Understanding the dynamics of the patient-physician relationship: balancing the fiduciary and stewardship roles of physicians

Am J Psychoanal. 2002 Dec;62(4):337-46.

Abstract

There has been growing concern about the effects on the patient-physician relationship of the increasing demands on physicians to balance their fiduciary and stewardship responsibilities, what has been called "double agency." Various authors have proposed ways to restore patient centeredness to the patient-physician interaction. We have previously discussed the need to establish a patient-physician alliance to achieve this aim and to facilitate achieving this balance in mutual understanding. In this essay, we examine six concepts derived by Michael Balint from research seminars with primary care physicians. These six concepts are (a) the basic fault; (b) the physician's apostolic function; (c) the mutual investment company; (d) the drug "doctor"; (e) the deeper diagnosis; and (f) the conspiracy of anonymity. We believe these six concepts describe basic forces that shape the patient-physician relationship and allow for the development of an alliance between patients and physicians that can help preserve the essentials of the relationship.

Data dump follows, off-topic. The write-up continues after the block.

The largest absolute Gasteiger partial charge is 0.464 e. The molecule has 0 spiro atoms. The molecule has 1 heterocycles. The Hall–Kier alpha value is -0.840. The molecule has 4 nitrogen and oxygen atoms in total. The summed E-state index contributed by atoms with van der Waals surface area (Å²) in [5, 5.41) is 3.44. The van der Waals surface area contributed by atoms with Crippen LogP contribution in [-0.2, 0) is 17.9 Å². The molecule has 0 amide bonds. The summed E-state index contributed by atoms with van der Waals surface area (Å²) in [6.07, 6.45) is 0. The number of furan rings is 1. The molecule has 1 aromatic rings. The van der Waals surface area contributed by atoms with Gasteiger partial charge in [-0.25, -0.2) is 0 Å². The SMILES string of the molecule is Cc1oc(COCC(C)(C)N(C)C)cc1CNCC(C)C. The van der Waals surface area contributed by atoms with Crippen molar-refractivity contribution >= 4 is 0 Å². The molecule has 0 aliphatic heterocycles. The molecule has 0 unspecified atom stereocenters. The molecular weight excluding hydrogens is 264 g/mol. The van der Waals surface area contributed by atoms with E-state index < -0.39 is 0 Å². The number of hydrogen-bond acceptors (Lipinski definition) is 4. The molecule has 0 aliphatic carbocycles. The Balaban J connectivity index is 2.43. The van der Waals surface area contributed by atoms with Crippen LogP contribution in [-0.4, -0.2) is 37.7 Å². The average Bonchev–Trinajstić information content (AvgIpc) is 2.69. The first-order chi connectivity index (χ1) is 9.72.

MeSH terms

  • Humans
  • Mentors*
  • Physician-Patient Relations*
  • Psychoanalytic Theory
  • Psychoanalytic Therapy / organization & administration